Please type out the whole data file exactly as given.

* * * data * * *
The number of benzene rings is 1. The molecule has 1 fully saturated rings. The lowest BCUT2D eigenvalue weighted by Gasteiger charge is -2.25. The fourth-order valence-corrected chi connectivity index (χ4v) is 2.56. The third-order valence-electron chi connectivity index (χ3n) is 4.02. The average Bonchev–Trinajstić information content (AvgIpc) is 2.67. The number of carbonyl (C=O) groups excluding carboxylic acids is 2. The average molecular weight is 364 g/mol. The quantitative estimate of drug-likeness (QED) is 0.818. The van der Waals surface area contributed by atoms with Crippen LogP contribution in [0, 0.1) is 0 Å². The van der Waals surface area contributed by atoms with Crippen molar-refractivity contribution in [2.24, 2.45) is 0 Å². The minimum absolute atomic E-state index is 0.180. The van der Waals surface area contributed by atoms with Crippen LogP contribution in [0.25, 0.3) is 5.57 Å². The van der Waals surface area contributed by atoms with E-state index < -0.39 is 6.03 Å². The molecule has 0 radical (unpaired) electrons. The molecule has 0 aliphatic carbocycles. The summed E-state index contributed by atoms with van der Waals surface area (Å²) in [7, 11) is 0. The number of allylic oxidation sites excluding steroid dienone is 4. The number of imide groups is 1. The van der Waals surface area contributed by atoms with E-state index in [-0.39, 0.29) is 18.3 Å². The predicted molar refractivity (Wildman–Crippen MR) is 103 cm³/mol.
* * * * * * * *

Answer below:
The number of benzene rings is 1. The molecule has 1 fully saturated rings. The lowest BCUT2D eigenvalue weighted by Gasteiger charge is -2.25. The fourth-order valence-corrected chi connectivity index (χ4v) is 2.56. The third-order valence-electron chi connectivity index (χ3n) is 4.02. The average Bonchev–Trinajstić information content (AvgIpc) is 2.67. The number of carbonyl (C=O) groups excluding carboxylic acids is 2. The average molecular weight is 364 g/mol. The quantitative estimate of drug-likeness (QED) is 0.818. The van der Waals surface area contributed by atoms with Crippen LogP contribution in [0, 0.1) is 0 Å². The van der Waals surface area contributed by atoms with Crippen molar-refractivity contribution in [2.24, 2.45) is 0 Å². The minimum absolute atomic E-state index is 0.180. The van der Waals surface area contributed by atoms with Crippen LogP contribution in [0.25, 0.3) is 5.57 Å². The van der Waals surface area contributed by atoms with E-state index < -0.39 is 6.03 Å². The molecule has 0 radical (unpaired) electrons. The molecule has 0 aliphatic carbocycles. The summed E-state index contributed by atoms with van der Waals surface area (Å²) in [7, 11) is 0. The number of allylic oxidation sites excluding steroid dienone is 4. The number of imide groups is 1. The van der Waals surface area contributed by atoms with E-state index in [-0.39, 0.29) is 18.3 Å². The predicted molar refractivity (Wildman–Crippen MR) is 103 cm³/mol.